Receiving a Demotion in Rank or Job Title
Demotions, the compulsory lowering of an employee’s job rank, job title, or status, are used in a variety of ways by both organizations and employees. In the case of organizations, it can be is a disciplinary measure short of firing an employee. In a voluntary demotion, the employee adjusts his job to match the current needs of his life. An organization can provide a demotion at the choice of the organization or voluntarily, at the request of the employee, sometimes called deployment.
There are a number of reasons why an organization might compel an employee to take on a lower role.
- Not Management Material - Failing at the job to which the individual was promoted, like when a successful individual contributor takes on a managerial role and can’t address the people issues, is just one scenario.
- Transitioning from Company - The employer may be parting ways with an employee and wants to provide a cushion of time to allow the employee to begin a job search. However, if a member of management staff will be leaving, the organization does not want them leading other employees or projects as they transition out of the organization. In the case of a regular employee, the employer will allow this detaching relationship to continue as long as the employee behaves like a professional. If the employer decides that the situation is distracting to other employees, interfering with the accomplishment of work, or hurting workplace morale and employee engagement, the employer will wind down the relationship quickly.
- Restructuring - The organization eliminated positions in the hierarchy in order to flatten the reporting relationships in the organization. This is frequently the outcome of an effort to empower employees and can include, in the case of a supervisor, doubling or tripling the numbers of reporting staff members. In one organization, the step between the senior manager and vice president was eliminated. This entire layer of management was laid off or demoted. This makes for tough times in an organization. The promotion funnel narrows the higher an individual goes, and this decision gave an entire generation of senior managers no promotional opportunities. The result? Heavy turnover.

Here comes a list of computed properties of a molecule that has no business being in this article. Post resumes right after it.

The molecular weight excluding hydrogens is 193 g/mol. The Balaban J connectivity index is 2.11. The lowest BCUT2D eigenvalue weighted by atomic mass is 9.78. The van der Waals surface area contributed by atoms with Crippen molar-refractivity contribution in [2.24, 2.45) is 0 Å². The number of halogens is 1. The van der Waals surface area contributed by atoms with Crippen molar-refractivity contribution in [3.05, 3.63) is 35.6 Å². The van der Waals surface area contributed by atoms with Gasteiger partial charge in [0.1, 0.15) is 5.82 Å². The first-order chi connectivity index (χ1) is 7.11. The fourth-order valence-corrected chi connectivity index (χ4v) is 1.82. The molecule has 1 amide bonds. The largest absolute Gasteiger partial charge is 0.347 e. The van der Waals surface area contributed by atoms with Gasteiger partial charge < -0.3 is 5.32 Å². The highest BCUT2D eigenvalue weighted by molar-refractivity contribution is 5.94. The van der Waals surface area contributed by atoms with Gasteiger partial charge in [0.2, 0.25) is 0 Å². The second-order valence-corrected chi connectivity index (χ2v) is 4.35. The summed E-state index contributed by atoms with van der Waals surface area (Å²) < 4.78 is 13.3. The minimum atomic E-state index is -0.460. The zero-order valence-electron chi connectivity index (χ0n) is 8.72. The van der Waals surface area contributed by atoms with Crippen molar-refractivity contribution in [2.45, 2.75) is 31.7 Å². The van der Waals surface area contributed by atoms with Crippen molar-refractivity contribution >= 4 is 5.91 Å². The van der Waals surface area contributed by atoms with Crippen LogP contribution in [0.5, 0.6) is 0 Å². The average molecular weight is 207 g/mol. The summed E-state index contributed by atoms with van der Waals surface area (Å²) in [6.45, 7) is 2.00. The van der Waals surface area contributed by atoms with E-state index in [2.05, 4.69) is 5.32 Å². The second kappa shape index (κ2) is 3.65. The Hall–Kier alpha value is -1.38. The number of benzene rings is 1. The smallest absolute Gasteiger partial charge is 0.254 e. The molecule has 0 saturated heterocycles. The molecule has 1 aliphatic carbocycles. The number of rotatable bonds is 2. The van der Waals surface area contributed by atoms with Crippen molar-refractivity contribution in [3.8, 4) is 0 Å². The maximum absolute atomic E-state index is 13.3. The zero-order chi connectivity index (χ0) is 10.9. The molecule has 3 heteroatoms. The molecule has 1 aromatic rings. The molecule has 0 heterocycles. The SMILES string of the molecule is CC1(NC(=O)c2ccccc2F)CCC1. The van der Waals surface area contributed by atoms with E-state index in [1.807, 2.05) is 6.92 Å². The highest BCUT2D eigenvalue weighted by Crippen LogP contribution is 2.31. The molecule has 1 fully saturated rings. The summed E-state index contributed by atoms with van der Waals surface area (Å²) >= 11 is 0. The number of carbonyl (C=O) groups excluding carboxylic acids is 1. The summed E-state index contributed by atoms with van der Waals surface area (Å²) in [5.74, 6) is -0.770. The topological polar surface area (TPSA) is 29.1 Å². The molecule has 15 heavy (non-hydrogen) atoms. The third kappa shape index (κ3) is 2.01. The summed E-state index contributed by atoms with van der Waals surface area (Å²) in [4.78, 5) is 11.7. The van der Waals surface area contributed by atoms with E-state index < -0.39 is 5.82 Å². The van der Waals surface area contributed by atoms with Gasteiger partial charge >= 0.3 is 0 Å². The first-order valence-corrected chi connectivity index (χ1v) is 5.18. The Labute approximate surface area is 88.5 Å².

- Work-Life Balance - The employee may want less responsibility and fewer reporting staff members. The existing position level won’t allow the changes. A new mother who wants to lower the stress she experienced as a manager decides to become an individual contributor until her children reached school age at which time she intends to pursue a management position once again.
- Flex-work - Employees may elect to work remotely, pursue flexible hours, or telecommute instead of working onsite 100% of the time and the new flexible arrangement makes a particular former role unworkable. The employee wants to stay employed by his current employer so accepts a demotion which is the only available position. These changes are often location- or family-driven and a position at the current level may not work for the organization. In many cases, employees would rather accept a demotion than leave the company.
- Retirement - Ramping down responsibilities as retirement may make sense depending on the situation.